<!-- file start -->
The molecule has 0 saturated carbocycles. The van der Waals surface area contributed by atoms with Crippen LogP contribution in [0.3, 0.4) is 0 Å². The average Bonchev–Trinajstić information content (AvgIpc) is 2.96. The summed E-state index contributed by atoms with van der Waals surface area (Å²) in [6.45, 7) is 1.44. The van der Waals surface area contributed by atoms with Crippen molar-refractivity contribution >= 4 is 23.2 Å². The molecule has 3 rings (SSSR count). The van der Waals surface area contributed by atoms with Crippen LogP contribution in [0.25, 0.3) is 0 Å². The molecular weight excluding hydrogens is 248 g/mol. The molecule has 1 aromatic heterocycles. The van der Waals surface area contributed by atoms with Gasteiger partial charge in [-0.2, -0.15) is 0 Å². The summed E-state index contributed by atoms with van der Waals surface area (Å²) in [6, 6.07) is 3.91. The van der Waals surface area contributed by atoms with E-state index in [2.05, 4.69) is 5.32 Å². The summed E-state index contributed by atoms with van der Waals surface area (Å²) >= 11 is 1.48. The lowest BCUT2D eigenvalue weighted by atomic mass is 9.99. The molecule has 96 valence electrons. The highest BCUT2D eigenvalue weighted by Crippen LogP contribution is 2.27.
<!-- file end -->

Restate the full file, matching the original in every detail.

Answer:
The molecule has 0 saturated carbocycles. The van der Waals surface area contributed by atoms with Crippen LogP contribution in [0.3, 0.4) is 0 Å². The average Bonchev–Trinajstić information content (AvgIpc) is 2.96. The summed E-state index contributed by atoms with van der Waals surface area (Å²) in [6.45, 7) is 1.44. The van der Waals surface area contributed by atoms with Crippen molar-refractivity contribution >= 4 is 23.2 Å². The molecule has 3 rings (SSSR count). The van der Waals surface area contributed by atoms with Crippen LogP contribution in [0.25, 0.3) is 0 Å². The molecular weight excluding hydrogens is 248 g/mol. The molecule has 1 aromatic heterocycles. The van der Waals surface area contributed by atoms with Gasteiger partial charge in [-0.2, -0.15) is 0 Å². The summed E-state index contributed by atoms with van der Waals surface area (Å²) in [6, 6.07) is 3.91. The van der Waals surface area contributed by atoms with E-state index in [2.05, 4.69) is 5.32 Å². The summed E-state index contributed by atoms with van der Waals surface area (Å²) >= 11 is 1.48. The lowest BCUT2D eigenvalue weighted by atomic mass is 9.99. The molecule has 96 valence electrons. The highest BCUT2D eigenvalue weighted by Crippen LogP contribution is 2.27.